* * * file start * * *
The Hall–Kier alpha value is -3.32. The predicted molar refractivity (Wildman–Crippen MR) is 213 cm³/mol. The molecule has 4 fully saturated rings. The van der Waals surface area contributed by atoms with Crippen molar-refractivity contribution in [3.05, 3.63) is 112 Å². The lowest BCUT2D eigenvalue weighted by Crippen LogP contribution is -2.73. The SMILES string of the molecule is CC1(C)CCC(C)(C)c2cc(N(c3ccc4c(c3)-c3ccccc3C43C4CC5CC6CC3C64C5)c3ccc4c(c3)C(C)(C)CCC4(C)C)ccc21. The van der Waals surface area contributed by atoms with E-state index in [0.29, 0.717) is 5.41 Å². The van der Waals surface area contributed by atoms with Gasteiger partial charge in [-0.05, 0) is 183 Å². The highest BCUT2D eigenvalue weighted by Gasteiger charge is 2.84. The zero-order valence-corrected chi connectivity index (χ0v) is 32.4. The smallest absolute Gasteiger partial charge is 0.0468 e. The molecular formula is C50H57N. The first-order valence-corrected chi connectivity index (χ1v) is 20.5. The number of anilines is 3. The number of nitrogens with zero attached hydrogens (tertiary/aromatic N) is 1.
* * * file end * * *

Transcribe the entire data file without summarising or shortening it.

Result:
The Hall–Kier alpha value is -3.32. The predicted molar refractivity (Wildman–Crippen MR) is 213 cm³/mol. The molecule has 4 fully saturated rings. The van der Waals surface area contributed by atoms with Crippen molar-refractivity contribution in [3.05, 3.63) is 112 Å². The lowest BCUT2D eigenvalue weighted by Crippen LogP contribution is -2.73. The SMILES string of the molecule is CC1(C)CCC(C)(C)c2cc(N(c3ccc4c(c3)-c3ccccc3C43C4CC5CC6CC3C64C5)c3ccc4c(c3)C(C)(C)CCC4(C)C)ccc21. The van der Waals surface area contributed by atoms with E-state index in [0.29, 0.717) is 5.41 Å². The van der Waals surface area contributed by atoms with Gasteiger partial charge in [-0.05, 0) is 183 Å². The highest BCUT2D eigenvalue weighted by Gasteiger charge is 2.84. The zero-order valence-corrected chi connectivity index (χ0v) is 32.4. The smallest absolute Gasteiger partial charge is 0.0468 e. The molecular formula is C50H57N. The first-order valence-corrected chi connectivity index (χ1v) is 20.5. The number of anilines is 3. The number of nitrogens with zero attached hydrogens (tertiary/aromatic N) is 1.